‘Tutor Your Own Child’ were the words I used to describe what parents were learning how to do when they had a consultation with me. TYOC or TutorYourOwnChild.com became the labels I use for a business that I created in 2007, formally through the New Enterprise Incentive Scheme (NEIS). About 6 months later Maths Online launched (for free) and people thought a computer could tutor their children instead. Most of the parents using schools stopped asking for help.
Time to retire? No, far from it. I was about to get really busy!
So, for another 10 years, I volunteered because no one was willing to pay and I’m a volunteer-type by nature. It was disheartening to see parents using technology instead of an opportunity to connect. I know that parents and caregivers are very much required. You need caring adults plugged in too. I could see how easy it was for them to learn how to tutor for their own children. After about 7 years, I did see people who use schools ask for help again because the technology didn’t replace parenting.
Once again I was helping people who used schools learn how to tutor their own children. Once again I taught people how to ‘use the school rather than be used by the school’.
Then in 2017 something rather wonderful, but fleeting, happened. An association I had volunteered for, from 2008, offered me a paid job. It required online office and admin skills. I had those, and a bit of paper to boot! It was offered to me due to the networks I had developed over many years of helping people. It was specialised, using my qualifications and experience. I discovered I was a Clerk Grade 4 Education Speciality.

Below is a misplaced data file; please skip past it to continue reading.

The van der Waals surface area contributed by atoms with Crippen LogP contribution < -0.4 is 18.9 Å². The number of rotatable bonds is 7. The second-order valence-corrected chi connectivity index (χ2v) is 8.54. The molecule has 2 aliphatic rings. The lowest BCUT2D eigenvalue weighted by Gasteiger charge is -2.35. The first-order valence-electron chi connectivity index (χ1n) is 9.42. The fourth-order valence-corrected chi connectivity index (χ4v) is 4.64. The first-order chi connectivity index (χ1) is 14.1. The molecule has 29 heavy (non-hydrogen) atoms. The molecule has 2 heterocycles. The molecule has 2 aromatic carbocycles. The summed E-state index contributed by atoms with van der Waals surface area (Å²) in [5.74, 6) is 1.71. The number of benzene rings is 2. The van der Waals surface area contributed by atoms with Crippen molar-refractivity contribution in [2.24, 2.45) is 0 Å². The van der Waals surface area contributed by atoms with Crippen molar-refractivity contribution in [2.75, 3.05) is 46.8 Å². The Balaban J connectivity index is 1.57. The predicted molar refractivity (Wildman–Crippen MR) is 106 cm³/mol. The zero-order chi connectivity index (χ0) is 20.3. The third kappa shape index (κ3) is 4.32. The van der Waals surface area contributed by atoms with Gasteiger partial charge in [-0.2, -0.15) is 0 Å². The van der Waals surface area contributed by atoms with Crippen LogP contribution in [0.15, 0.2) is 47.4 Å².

What was it like to suddenly, but not actually suddenly, have a business?
Well, it was an abrupt end to my volunteering due to their insurance which only covered volunteers. As a sole trader offered a contract for ongoing work and employed for superannuation purposes, I was an admin with regular hours, pay and tasks to complete. It was a part-time job. I worked by the direction of a committee (who had the legal and financial responsibility for the entire membership) even though legally as a contractor I could dictate my own hours. There was minimal flexibility though. No helping members with educational advice, like the volunteers. I had to refer parents to volunteers. If they wanted ‘me’, they would have to book a consultation and be prepared to pay. It was hard. It took a year to transition our ‘home educating community’ into understanding that I couldn’t volunteer, as I would risk the insurance of my main client, an association for home educators.
I was delighted that most had been wanting to pay me something for some time and that what I had to say had been really helpful, valuable and “should be paid for”. It has taken 20 years of helping for free before my work was recognised as monetarily valuable. I don’t believe I would have had that response had I not been a home educating parent myself. Like a lot of things, until you do it you can only guess what it’s like. That’s how parenting is but even more so for home educating. It’s really important to understand that home education is not school at home. Being inspected by teachers who have never home educated their own children is the cause of pointless misunderstanding and I talk with those inspectors in the hope that something is done about it.